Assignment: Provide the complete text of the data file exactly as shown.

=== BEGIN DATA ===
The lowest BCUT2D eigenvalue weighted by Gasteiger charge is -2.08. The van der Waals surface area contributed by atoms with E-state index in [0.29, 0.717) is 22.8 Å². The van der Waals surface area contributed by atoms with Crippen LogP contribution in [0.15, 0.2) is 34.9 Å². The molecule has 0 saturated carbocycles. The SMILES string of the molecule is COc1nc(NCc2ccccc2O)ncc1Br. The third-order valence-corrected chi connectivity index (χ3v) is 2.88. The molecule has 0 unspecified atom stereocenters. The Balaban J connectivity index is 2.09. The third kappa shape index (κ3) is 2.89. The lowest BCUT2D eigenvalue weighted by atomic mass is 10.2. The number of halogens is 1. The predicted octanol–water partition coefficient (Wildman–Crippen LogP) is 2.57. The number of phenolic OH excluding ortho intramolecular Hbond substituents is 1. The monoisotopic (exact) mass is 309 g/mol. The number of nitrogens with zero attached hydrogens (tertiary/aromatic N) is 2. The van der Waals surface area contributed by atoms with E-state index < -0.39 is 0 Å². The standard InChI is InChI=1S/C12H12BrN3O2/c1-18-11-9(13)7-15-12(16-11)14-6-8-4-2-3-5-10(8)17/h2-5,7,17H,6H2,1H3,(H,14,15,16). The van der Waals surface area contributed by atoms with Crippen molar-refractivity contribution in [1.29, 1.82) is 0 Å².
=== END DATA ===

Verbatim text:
The lowest BCUT2D eigenvalue weighted by Gasteiger charge is -2.08. The van der Waals surface area contributed by atoms with E-state index in [0.29, 0.717) is 22.8 Å². The van der Waals surface area contributed by atoms with Crippen LogP contribution in [0.15, 0.2) is 34.9 Å². The molecule has 0 saturated carbocycles. The SMILES string of the molecule is COc1nc(NCc2ccccc2O)ncc1Br. The third-order valence-corrected chi connectivity index (χ3v) is 2.88. The molecule has 0 unspecified atom stereocenters. The Balaban J connectivity index is 2.09. The third kappa shape index (κ3) is 2.89. The lowest BCUT2D eigenvalue weighted by atomic mass is 10.2. The number of halogens is 1. The predicted octanol–water partition coefficient (Wildman–Crippen LogP) is 2.57. The number of phenolic OH excluding ortho intramolecular Hbond substituents is 1. The monoisotopic (exact) mass is 309 g/mol. The number of nitrogens with zero attached hydrogens (tertiary/aromatic N) is 2. The van der Waals surface area contributed by atoms with E-state index < -0.39 is 0 Å². The standard InChI is InChI=1S/C12H12BrN3O2/c1-18-11-9(13)7-15-12(16-11)14-6-8-4-2-3-5-10(8)17/h2-5,7,17H,6H2,1H3,(H,14,15,16). The van der Waals surface area contributed by atoms with Crippen molar-refractivity contribution in [1.29, 1.82) is 0 Å².